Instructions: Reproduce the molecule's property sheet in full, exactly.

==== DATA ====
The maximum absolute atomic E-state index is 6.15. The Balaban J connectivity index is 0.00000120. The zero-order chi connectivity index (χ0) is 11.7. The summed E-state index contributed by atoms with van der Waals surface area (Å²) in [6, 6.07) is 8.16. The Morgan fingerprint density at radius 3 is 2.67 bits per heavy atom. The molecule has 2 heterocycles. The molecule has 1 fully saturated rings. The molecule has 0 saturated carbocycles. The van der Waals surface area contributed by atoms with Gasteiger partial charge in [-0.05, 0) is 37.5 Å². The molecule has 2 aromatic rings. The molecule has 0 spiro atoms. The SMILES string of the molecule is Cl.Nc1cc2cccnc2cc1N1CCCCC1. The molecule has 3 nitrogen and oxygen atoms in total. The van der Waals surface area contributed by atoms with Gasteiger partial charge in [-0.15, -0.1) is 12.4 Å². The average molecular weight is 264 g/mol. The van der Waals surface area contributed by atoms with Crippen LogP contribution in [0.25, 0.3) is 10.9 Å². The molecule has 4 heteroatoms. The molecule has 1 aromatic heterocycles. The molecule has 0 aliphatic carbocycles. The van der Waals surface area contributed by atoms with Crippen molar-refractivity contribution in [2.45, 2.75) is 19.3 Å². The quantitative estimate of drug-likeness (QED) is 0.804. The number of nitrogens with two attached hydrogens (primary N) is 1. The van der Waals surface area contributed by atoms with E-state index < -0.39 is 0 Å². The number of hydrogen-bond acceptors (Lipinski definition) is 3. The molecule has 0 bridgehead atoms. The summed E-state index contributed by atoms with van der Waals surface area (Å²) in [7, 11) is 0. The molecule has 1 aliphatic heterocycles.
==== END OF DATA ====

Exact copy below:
The maximum absolute atomic E-state index is 6.15. The Balaban J connectivity index is 0.00000120. The zero-order chi connectivity index (χ0) is 11.7. The summed E-state index contributed by atoms with van der Waals surface area (Å²) in [6, 6.07) is 8.16. The Morgan fingerprint density at radius 3 is 2.67 bits per heavy atom. The molecule has 2 heterocycles. The molecule has 1 fully saturated rings. The molecule has 0 saturated carbocycles. The van der Waals surface area contributed by atoms with Gasteiger partial charge in [-0.05, 0) is 37.5 Å². The molecule has 2 aromatic rings. The molecule has 0 spiro atoms. The SMILES string of the molecule is Cl.Nc1cc2cccnc2cc1N1CCCCC1. The molecule has 3 nitrogen and oxygen atoms in total. The van der Waals surface area contributed by atoms with Gasteiger partial charge in [-0.15, -0.1) is 12.4 Å². The average molecular weight is 264 g/mol. The van der Waals surface area contributed by atoms with Crippen LogP contribution in [0.25, 0.3) is 10.9 Å². The molecule has 4 heteroatoms. The molecule has 1 aromatic heterocycles. The molecule has 0 aliphatic carbocycles. The van der Waals surface area contributed by atoms with Crippen molar-refractivity contribution in [2.45, 2.75) is 19.3 Å². The quantitative estimate of drug-likeness (QED) is 0.804. The number of nitrogens with two attached hydrogens (primary N) is 1. The van der Waals surface area contributed by atoms with E-state index < -0.39 is 0 Å². The number of hydrogen-bond acceptors (Lipinski definition) is 3. The molecule has 0 bridgehead atoms. The summed E-state index contributed by atoms with van der Waals surface area (Å²) in [7, 11) is 0. The molecule has 1 aliphatic heterocycles.